The Total Expense Ratio or TER is deducted from the mutual fund scheme’s Net Asset Value (NAV). In other words, the scheme’s daily NAV is TER-adjusted. Thus, as an investor, you do not pay for expenses ratio separately. Yet keep in mind, that the Total Expense Ratio is an important parameter when investing in mutual funds. Lower the expense ratio of a mutual fund scheme, the impact on its NAV will be lower.

Having said that, the Total Expense Ratio is not the only parameter to select winning mutual funds. A host of quantitative and qualitative parameters, such as the following need to be evaluated:

  • Returns over various time frames (6-months, 1-year, 2-year, 3-year, 5-year, 10-year, since inception)
  • Performance across market phases (i.e., bull and bear phases)
  • Risk ratios (Standard Deviation, Sharpe, Sortino, etc.)
  • The expense ratio of the scheme
  • Portfolio characteristics (the top-10 holdings, top-5 sector exposure, how concentrated/diversified is the portfolio, the market capitalisation bias, the style of investing followed – value, growth, or blend, the portfolio turnover. In the case of debt funds, the average maturity, modified duration, and the quality of debt papers)
  • The quality of the fund management team (the experience of the fund manager, the number of schemes he/she manages, the track record of the mutual fund schemes under his/her watch, the experience of the research team)
  • And the overall efficiency of the mutual fund house in managing investors’ hard-earned money (i.e., the proportion of AUM actually performing)

Moreover, it makes sense to understand the investment ideologies, processes and systems followed at the fund house.

Just the Total Expense Ratio can never be the deciding factor to pick the best mutual fund schemes. Moreover, the Total Expense Ratio of a respective fund ideally should be compared with the TER of other schemes within the category and sub-category of mutual funds; it cannot be looked at in silos.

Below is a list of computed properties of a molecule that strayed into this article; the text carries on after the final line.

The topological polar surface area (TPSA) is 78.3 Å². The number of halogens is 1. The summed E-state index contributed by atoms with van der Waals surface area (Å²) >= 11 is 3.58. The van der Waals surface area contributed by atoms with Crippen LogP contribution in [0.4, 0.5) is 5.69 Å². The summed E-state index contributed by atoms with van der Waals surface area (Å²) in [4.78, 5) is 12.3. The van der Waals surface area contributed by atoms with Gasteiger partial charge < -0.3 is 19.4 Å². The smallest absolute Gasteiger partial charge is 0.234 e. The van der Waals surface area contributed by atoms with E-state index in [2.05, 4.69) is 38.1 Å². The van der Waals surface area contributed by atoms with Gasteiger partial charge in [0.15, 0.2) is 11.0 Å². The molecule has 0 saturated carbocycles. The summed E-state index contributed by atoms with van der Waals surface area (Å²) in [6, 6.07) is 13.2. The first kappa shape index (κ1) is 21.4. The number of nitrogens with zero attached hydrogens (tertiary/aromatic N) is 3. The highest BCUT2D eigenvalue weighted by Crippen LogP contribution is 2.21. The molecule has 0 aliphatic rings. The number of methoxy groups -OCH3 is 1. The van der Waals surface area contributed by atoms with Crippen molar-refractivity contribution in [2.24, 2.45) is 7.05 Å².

[Read: Does the Expense Ratio Matter to Select the Best Mutual Fund Schemes?]

The Total Expense Ratio levied by a mutual fund scheme needs to be justified by its performance. Want to know which are the 5 Best Active Equity Mutual Funds with Low Expense Ratios and High Returns? Click here.

Choose Direct Plan for Low Expense Ratio

If you are looking to benefit from a lower Total Expense Ratio, consider investing in Direct Plans of mutual fund schemes instead of the Regular Plan.

Direct Plans were introduced in January 2013 after SEBI made it mandatory for all mutual funds to offer them an option for investors. The difference between the two types of plans is that when you opt for the Regular Plan, you transact through an intermediary, whereas in the case of Direct Plans, you purchase units directly from the asset management company or through mutual fund platforms encouraging Direct Plans. The Regular Plan charges a higher expense ratio compared to the Direct Plan to incentivise the intermediary.

According to our estimates, every 0.25% difference in the expense ratio of a scheme could fetch you Rs 4.5 lakh in 20 years. So, investing in Direct Plans of mutual fund schemes is the best way to keep costs low without compromising on potential gains.

[Read: How To Invest In Direct Plans of Mutual Funds Online & Offline]

Besides, to ensure that you own suitable mutual fund schemes in your portfolio, consider your risk profile, investment objectives, financial goals, and time in hand to achieve the envisioned goals. Be a thoughtful investor.

This article first appeared on PersonalFN here